Supermarkets show ‘most dramatic’ rise in bookselling since 1989
05.05.10 | Graeme Neill
Supermarkets and the internet have shown the most dramatic growth in market share over the past two decades at the expense of “book and stationery stores” and direct mail booksellers, according to the latest data from Book Marketing Ltd. Dedicated books stores have also increased their market share over the twenty-year period.
The research company, which has examined the changes in the trade over the past 20 years in its Books and Consumers surveys, showed the sharpest drop in where adults bought books was in book and stationery stores. While approximately 41% purchased books in such retailers during 1989, only 24% did in 2009. Direct mail booksellers were also affected, having attracted 21% of adults buying books in 1989, but only 12% last year.
Supermarkets, meanwhile, saw their share of the market grow from just 9% of adults in 1989 to 20% last year – the biggest climb for retailers already in existence 20 years ago. The internet has grown from nothing in 1989 to having 18% of adults buy books through the channel last year.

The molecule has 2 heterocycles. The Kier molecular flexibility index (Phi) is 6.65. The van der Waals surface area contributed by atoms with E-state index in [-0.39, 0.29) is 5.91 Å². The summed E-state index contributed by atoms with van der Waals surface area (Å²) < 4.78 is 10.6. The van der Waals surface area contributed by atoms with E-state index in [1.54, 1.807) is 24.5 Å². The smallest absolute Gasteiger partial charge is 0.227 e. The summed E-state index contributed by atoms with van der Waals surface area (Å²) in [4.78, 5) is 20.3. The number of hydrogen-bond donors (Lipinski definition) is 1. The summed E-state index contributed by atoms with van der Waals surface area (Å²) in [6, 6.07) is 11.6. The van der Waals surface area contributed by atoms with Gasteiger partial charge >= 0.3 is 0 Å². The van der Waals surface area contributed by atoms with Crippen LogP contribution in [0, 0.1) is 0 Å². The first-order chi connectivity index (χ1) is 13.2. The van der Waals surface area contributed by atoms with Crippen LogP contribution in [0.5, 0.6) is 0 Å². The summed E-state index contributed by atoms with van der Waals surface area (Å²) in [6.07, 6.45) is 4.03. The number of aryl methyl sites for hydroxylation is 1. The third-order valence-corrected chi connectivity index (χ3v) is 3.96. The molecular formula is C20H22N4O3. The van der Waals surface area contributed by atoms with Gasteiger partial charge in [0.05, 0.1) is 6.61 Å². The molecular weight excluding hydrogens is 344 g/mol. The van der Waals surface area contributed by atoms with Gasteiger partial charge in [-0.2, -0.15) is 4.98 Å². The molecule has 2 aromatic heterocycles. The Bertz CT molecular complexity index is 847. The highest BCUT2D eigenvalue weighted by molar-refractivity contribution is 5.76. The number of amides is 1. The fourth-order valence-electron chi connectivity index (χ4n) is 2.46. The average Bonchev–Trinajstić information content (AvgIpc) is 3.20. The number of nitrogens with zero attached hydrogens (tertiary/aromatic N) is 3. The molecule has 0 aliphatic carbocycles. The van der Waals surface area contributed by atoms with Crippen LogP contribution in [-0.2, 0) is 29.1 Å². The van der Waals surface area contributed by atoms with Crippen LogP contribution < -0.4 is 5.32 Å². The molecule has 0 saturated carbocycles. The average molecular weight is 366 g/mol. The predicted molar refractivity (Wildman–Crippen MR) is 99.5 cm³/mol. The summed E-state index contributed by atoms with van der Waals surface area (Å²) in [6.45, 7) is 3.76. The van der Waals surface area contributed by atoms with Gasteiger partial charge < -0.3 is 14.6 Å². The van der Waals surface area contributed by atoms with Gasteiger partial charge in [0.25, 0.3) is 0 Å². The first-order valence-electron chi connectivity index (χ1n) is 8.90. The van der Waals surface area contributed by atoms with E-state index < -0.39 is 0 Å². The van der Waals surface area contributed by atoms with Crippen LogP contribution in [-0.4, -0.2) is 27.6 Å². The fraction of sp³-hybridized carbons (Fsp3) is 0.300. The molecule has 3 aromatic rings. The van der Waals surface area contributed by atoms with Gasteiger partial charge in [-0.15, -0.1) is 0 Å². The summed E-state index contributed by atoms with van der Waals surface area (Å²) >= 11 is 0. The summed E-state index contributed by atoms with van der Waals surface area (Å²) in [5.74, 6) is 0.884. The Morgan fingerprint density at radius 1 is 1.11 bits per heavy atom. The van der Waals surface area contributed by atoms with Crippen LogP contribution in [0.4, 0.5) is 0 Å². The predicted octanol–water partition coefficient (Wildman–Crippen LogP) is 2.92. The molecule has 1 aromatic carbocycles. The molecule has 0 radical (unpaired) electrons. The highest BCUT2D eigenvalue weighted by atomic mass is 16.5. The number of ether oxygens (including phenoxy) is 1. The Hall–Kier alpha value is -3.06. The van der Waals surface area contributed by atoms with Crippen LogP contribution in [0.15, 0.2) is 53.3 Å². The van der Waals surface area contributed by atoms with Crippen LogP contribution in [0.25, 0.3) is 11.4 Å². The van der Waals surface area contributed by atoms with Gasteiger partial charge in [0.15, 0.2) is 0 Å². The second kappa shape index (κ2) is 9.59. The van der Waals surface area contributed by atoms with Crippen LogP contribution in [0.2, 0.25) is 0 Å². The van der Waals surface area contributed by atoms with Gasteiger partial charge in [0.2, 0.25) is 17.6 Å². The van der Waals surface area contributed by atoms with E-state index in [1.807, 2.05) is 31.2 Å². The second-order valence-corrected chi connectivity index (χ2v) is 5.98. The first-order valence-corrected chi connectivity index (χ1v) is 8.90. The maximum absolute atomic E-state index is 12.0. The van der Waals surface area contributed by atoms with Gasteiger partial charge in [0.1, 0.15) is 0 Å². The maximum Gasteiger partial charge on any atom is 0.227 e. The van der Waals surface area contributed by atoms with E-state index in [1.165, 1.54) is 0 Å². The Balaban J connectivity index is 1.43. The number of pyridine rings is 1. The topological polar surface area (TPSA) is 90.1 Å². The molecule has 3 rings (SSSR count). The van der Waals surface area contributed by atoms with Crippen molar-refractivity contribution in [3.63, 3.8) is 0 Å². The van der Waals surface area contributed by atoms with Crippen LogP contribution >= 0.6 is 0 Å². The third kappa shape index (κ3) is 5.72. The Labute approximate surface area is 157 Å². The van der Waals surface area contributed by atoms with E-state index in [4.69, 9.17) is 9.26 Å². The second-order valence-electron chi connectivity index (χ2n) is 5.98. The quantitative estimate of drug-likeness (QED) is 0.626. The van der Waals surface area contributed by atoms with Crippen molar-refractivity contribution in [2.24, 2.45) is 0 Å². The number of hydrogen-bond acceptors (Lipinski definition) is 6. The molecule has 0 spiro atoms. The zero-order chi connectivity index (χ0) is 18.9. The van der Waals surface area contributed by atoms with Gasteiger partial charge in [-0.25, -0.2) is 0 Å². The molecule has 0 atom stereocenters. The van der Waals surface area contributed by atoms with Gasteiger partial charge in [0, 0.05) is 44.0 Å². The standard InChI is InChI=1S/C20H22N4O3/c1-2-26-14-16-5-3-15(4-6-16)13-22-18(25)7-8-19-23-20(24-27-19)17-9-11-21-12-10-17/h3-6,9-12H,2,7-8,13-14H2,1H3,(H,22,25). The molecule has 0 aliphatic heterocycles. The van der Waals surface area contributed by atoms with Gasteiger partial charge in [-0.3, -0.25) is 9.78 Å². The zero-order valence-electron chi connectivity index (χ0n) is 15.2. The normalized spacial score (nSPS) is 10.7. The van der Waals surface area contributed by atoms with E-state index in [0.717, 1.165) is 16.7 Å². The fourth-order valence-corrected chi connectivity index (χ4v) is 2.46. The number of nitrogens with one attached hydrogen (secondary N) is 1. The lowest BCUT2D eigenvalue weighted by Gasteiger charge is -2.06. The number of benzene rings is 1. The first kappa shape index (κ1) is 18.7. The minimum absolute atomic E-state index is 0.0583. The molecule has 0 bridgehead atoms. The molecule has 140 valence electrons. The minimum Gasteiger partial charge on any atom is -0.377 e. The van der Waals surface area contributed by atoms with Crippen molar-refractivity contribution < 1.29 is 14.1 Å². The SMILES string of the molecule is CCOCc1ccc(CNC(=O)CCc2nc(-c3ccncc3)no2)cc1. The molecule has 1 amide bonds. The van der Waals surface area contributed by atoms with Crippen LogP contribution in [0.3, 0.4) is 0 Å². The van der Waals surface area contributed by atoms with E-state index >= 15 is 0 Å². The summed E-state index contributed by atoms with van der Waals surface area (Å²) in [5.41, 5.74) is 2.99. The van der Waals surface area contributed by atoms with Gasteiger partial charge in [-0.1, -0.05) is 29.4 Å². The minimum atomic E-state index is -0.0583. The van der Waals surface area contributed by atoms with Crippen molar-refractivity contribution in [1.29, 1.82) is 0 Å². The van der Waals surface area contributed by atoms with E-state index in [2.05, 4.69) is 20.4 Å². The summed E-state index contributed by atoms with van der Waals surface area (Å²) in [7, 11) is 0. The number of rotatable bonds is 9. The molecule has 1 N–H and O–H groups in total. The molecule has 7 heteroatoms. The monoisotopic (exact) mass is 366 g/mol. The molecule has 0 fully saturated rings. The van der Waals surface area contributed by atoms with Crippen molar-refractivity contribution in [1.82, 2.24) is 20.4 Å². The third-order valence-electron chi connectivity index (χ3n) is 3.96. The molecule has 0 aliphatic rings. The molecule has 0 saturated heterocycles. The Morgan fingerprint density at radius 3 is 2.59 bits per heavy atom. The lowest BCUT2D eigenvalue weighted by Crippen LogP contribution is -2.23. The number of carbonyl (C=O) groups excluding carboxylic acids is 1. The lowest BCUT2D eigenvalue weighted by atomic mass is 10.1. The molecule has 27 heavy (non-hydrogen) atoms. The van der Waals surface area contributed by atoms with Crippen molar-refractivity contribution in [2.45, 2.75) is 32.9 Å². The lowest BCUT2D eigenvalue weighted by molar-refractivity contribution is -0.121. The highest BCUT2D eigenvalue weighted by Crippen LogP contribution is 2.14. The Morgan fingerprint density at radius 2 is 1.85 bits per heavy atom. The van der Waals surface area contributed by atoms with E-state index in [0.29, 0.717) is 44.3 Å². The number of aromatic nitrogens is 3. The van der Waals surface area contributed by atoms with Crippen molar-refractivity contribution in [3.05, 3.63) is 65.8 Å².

Steve Bohme, research director at BML, said: “The most dramatic, eye-catching change is the growth of the supermarket sector.”
Bohme put this largely down to the abolition of the Net Book Agreement in 1995. This, he said, “had a big effect on the market, opening it up to some of the retailers that may not
have come into it otherwise unless they could price promote.”
Dedicated bookshops also had a successful 20 years, representing a third of adult book purchases last year, compared with 26% in 1989.
Because of changes in its surveying methodology, the earliest BML can give a like-for-like comparison of changes in the entire book market is 1997. During this period, supermarkets and the internet are once again the big winners in volume terms, with supermarkets’ volume share growing from 6% to 15%. The internets’ share grew from nil in 1997 to 14% last year.
Independents’ volume share decreased from 15% to 9% during the period while chain booksellers’ share contracted slightly from 37% to 34%